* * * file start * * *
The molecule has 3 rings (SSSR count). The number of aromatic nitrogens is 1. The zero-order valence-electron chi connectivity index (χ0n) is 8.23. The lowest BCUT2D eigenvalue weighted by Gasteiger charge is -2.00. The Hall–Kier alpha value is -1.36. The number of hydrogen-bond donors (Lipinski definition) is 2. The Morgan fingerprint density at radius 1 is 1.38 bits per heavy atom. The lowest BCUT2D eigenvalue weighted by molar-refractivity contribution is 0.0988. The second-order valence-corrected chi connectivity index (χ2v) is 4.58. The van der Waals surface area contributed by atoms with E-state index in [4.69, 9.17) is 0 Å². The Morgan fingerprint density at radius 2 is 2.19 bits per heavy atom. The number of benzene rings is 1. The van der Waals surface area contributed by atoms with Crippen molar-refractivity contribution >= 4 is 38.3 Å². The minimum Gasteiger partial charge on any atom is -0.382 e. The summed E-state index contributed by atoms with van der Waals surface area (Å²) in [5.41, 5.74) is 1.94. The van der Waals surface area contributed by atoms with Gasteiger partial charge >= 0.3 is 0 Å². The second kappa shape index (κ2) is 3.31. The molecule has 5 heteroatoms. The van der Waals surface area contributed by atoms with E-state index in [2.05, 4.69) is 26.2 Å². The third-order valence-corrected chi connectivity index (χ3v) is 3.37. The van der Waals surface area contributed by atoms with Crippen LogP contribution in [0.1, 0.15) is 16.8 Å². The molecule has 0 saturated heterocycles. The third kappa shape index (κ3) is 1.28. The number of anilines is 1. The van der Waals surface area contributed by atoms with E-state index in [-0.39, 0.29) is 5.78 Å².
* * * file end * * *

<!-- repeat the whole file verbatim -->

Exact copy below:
The molecule has 3 rings (SSSR count). The number of aromatic nitrogens is 1. The zero-order valence-electron chi connectivity index (χ0n) is 8.23. The lowest BCUT2D eigenvalue weighted by Gasteiger charge is -2.00. The Hall–Kier alpha value is -1.36. The number of hydrogen-bond donors (Lipinski definition) is 2. The Morgan fingerprint density at radius 1 is 1.38 bits per heavy atom. The lowest BCUT2D eigenvalue weighted by molar-refractivity contribution is 0.0988. The second-order valence-corrected chi connectivity index (χ2v) is 4.58. The van der Waals surface area contributed by atoms with E-state index in [4.69, 9.17) is 0 Å². The Morgan fingerprint density at radius 2 is 2.19 bits per heavy atom. The number of benzene rings is 1. The van der Waals surface area contributed by atoms with Crippen molar-refractivity contribution >= 4 is 38.3 Å². The minimum Gasteiger partial charge on any atom is -0.382 e. The summed E-state index contributed by atoms with van der Waals surface area (Å²) in [5.41, 5.74) is 1.94. The van der Waals surface area contributed by atoms with Gasteiger partial charge >= 0.3 is 0 Å². The second kappa shape index (κ2) is 3.31. The molecule has 5 heteroatoms. The van der Waals surface area contributed by atoms with E-state index in [2.05, 4.69) is 26.2 Å². The third-order valence-corrected chi connectivity index (χ3v) is 3.37. The van der Waals surface area contributed by atoms with Crippen LogP contribution in [0.1, 0.15) is 16.8 Å². The molecule has 0 saturated heterocycles. The third kappa shape index (κ3) is 1.28. The number of anilines is 1. The van der Waals surface area contributed by atoms with E-state index in [-0.39, 0.29) is 5.78 Å².